Elementary school nixes electronic IDs, by Alorie Gilbert, CNET News, Feb. 17, 2005.
Flap Forces Halt to Student-Tracking Experiment, by Eric Bailey, Los Angeles Times, Feb. 17, 2005.
Brittan ID program dropped, by Kymm Mann, Appeal-Democrat, Feb. 16, 2005.
Parents ignore mobile phone health issues, Reuters, Feb. 14, 2005.
School RFID Plan Gets an F, by Kim Zetter, Wired, Feb. 10, 2005.
In Texas, 28,000 students test e-tagging system , by Matt Richtel, The New York Times, Nov. 17, 2004.
Tiny Antennas to Keep Tabs on U.S. Drugs, by Gardiner Harris, New York Times, Nov. 15, 2004.
Schools test IC tags to track students, by Kanko Ida, The Asahi Shimbun, Nov. 4,2004.
Legoland RFID Tracks Lost Kids, Collects Data, by Kelly Shermach, CRM Buyer, Oct. 28, 2004.
Schools in Japan turn to high-tech tags for security, by Kenji Hall, CNEWS Canada, Oct. 9, 2004.
How RFID Will Help Mommy Find Johnny, by Laurie Sullivan, InformationWeek, Sept. 15, 2004.
How we are becoming a micro-chipped population, by Mika Belle, Boise Weekly, Aug. 11, 2004.
Chip allows parents to track children, by Sam Diaz, Knight Ridder News Service, Aug. 7, 2004.
Japanese children to be RFID'd, National Business Review, July 8, 2004.
RFID chips on kids makes Legoland safer, by Will Sturgeon, Silicon Reports, June 24, 2004.
Privacy and AutoID, RFID News, May 2004.
Privacy protection is not a luxury, RFID industry told, by Jo Best, Silicon.com, May 11, 2004.
Wal-Mart turns on radio tags, by Matt Hines, ZDNET.com, April 30, 2004.
RFID deadline hits a wall, study says, by Matt Hines, CNET News.com, March 31, 2004.
Tracking tags may get congressional scrutiny, by Alorie Gilbert, CNET News.com, March 24, 2004.
RFID goes to war, by Alorie Gilbert, CNET News.com, March 22, 2004.
RFID Revolution: Are we close?, by Matt Hines, ZDNET.com, March 3, 2004.
California lawmaker introduces RFID bill, by Alorie Gilbert, CNET News.com, Feb. 24, 2004.
'Smart shelf' test triggers fresh criticisms, by Alorie Gilbert, CNET News.com, Nov. 14, 2003.
Big brother or the mark of the beast?, by Becky Blanton, Sierra Times.com, Oct. 28, 2003.
Three R's: Reading, Writing, RFID, by Julia Scheeres, Wired, Oct. 24, 2003.
RFID Ripples Through Software Industry, by Ephraim Schwartz, InfoWorld, Sept. 26, 2003.
Microsoft to Develop Software for Radio Tags, Reuters, June 10, 2003.
Retail future: painless checkout, knowing scanners, by Paul Hoskins, Forbes, May 14, 2003.
Sony, Philips to Test RFID Platform, RFID Journal, May 8, 2003.
Benetton takes stock of chip plan, by Winston Chai and Richard Shim, CNET News, April 7, 2003.
Glowing Beads Make Tiny Bar Codes, Technology Research News, April 3, 2003.
Wal-Mart to remove ID tags, by Joanna Glasner, Wired News, March 26, 2003.
A Radio Chip in Every Consumer Product, by Claudia H. Deutsch and Barnaby J. Feder, NY Times, Feb. 25, 2003.
Opposition to RFID Tracking Grows, RFID Journal, Jan. 20, 2003.
Michelin Embeds RFID Tags in Tires, RFID Journal, Jan. 17, 2003.
RFID tags: Big Brother in small packages, by Declan McCullagh, CNET News, Jan. 13, 2003.
Major retailers to test "smart shelves," by Alorie Gilbert, CNET News, Jan. 8, 2003.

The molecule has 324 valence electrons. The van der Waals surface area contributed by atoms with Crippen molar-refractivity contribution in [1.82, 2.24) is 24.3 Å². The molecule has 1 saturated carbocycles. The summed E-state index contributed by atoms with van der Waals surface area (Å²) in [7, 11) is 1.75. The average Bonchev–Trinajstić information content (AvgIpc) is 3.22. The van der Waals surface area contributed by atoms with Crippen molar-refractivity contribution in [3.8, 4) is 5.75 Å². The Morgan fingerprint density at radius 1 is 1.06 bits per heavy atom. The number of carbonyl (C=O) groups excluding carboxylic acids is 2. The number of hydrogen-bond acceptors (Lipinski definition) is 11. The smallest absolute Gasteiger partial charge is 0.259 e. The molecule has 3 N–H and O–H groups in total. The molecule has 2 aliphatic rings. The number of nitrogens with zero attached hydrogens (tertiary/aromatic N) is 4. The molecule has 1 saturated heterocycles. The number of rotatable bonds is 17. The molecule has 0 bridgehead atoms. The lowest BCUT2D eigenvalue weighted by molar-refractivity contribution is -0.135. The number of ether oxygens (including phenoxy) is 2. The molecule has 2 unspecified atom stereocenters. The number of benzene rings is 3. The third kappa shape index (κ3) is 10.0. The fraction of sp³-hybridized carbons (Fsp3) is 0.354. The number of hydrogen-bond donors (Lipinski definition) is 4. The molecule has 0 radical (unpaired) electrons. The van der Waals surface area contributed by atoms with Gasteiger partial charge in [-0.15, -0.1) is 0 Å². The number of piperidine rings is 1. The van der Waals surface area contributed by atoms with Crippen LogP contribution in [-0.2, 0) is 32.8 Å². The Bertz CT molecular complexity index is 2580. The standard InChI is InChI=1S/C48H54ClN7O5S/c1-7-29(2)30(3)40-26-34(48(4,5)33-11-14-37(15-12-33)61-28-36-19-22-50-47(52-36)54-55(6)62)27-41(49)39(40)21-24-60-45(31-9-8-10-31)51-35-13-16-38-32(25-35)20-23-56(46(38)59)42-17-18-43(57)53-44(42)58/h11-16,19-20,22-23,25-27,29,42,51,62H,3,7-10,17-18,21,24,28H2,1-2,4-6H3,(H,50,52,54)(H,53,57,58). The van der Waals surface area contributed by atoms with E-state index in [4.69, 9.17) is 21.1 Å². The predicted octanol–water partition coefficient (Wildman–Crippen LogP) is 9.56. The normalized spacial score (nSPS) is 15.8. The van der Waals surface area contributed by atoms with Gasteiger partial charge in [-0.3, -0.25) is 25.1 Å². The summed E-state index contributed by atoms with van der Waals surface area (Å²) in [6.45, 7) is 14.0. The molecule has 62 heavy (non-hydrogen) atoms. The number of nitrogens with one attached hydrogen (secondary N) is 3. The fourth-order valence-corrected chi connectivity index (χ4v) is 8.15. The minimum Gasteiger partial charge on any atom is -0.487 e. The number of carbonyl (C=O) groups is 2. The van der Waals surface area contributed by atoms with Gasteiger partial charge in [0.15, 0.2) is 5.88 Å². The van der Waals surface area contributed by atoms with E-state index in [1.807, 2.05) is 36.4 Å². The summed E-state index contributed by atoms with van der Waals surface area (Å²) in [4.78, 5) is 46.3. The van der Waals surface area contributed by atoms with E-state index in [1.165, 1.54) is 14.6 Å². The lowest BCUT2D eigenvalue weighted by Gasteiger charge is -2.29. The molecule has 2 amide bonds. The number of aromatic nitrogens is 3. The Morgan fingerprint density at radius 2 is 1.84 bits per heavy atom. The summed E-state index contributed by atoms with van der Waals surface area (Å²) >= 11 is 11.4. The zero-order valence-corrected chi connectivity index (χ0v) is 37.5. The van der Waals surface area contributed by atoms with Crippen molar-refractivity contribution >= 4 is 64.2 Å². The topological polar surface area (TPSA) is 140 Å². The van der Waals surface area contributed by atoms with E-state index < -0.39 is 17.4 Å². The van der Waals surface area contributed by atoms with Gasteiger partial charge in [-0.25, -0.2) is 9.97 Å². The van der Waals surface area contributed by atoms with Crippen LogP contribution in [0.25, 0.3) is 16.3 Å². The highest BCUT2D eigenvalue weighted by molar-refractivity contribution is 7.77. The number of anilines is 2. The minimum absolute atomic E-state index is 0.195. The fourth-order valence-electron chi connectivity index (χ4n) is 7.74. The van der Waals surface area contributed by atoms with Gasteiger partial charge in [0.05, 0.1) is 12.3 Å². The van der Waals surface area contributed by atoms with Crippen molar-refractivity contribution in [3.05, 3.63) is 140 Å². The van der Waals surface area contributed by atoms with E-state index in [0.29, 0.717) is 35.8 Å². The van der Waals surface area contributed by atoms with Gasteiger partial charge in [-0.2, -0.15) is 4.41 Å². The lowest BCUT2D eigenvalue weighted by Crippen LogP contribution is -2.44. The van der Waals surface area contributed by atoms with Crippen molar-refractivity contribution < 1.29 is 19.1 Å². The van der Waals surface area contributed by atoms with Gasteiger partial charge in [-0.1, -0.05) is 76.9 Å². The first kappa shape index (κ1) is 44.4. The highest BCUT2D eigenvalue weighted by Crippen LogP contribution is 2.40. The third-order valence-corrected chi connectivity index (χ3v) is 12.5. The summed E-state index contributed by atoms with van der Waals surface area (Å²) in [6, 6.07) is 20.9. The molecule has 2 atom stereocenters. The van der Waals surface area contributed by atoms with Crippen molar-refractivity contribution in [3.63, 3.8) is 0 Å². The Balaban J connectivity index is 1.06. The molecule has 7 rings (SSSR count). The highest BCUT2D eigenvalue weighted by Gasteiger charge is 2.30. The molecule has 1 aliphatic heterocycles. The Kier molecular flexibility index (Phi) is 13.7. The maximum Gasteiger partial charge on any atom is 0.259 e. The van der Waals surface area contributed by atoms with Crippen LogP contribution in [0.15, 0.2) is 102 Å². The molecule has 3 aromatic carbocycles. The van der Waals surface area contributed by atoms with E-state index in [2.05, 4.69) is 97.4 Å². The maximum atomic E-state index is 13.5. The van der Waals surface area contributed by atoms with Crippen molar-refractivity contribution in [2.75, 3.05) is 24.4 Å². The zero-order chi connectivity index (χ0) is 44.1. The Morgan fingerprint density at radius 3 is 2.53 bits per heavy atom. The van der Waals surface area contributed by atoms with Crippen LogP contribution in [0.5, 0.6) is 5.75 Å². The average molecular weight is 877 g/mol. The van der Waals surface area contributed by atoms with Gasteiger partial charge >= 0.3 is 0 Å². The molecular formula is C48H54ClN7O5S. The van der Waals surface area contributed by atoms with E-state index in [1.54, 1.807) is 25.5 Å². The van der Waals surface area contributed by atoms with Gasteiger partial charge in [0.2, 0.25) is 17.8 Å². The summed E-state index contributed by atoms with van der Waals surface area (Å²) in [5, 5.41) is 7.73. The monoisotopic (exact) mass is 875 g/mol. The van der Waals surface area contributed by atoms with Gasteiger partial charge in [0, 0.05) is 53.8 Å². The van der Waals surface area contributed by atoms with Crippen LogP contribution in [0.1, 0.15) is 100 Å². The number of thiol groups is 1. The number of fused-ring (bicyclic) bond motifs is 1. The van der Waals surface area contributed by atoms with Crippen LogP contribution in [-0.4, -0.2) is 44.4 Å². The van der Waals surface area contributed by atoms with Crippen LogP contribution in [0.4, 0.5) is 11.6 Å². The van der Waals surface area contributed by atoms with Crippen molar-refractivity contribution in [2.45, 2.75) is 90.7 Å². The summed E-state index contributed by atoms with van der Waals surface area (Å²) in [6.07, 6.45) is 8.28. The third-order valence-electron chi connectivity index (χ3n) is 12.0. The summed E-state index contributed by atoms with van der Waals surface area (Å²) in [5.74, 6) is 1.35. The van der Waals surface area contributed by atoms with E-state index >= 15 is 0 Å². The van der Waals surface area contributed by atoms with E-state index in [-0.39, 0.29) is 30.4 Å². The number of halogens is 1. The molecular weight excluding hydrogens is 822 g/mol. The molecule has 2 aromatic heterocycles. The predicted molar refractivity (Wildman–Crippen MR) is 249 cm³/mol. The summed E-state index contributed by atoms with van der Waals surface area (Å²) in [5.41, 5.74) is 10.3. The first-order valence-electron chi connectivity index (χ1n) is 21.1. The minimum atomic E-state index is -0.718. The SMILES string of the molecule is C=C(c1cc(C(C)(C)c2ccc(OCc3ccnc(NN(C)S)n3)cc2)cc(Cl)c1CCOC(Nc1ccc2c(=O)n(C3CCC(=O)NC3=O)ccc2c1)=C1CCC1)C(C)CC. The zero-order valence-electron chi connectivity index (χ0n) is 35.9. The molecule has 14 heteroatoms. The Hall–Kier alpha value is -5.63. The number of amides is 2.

Gillette Confirms Purchase of EPC Tags, RFID Journal, Jan. 6, 2003.
Radio Frequency ID: A New Era for Marketers?, by John Stermer, Consumer Insight, Winter 2001.
05-28-2006, 06:54 PM
I encourage everyone to read the RFID article in the June 2006 issue of Consumer Reports.
Consumer Reports Finds Personal Privacy Concerns in Planned Uses of RFID Tags
While the RFID business steams along, several matters remain unaddressed. Several data-security experts recently demonstrated that when information is communicated wirelessly between RFID devices and readers, for example, it’s possible to eavesdrop electronically and to pluck sensitive information out of thin air. Some argue that RFID technology could give the government a ready-made surveillance system as scanners become ubiquitous.
Federal agencies and local law-enforcement agencies already negotiate contracts with private data collectors to obtain personal information they might otherwise be legally prohibited from collecting. Commercial data brokers such as ChoicePoint, Lexis-Nexis, and Acxiom compile computerized dossiers that in one click reveal to government agencies, potential employers, loan officers, or private investigators information that may include your home address, phone number, Social Security number, photograph, legal transgressions, details about divorces, and financial records, among other personal data.
The idea that a tiny radio chip might be traveling in their shirts or shorts doesn’t sit well with Americans. The public unease has put the RFID industry on the defensive and its leaders proclaim the importance of addressing the consumer’s privacy concerns. But when Consumer Reports asked to discuss the subject with executives of one company, attempts were stonewalled by public relations representatives.
“It’s essential to develop the proper framework to protect consumers from the unprecedented privacy and identity theft risks that come with RFID,” said Andrea Rock, senior editor at Consumer Reports.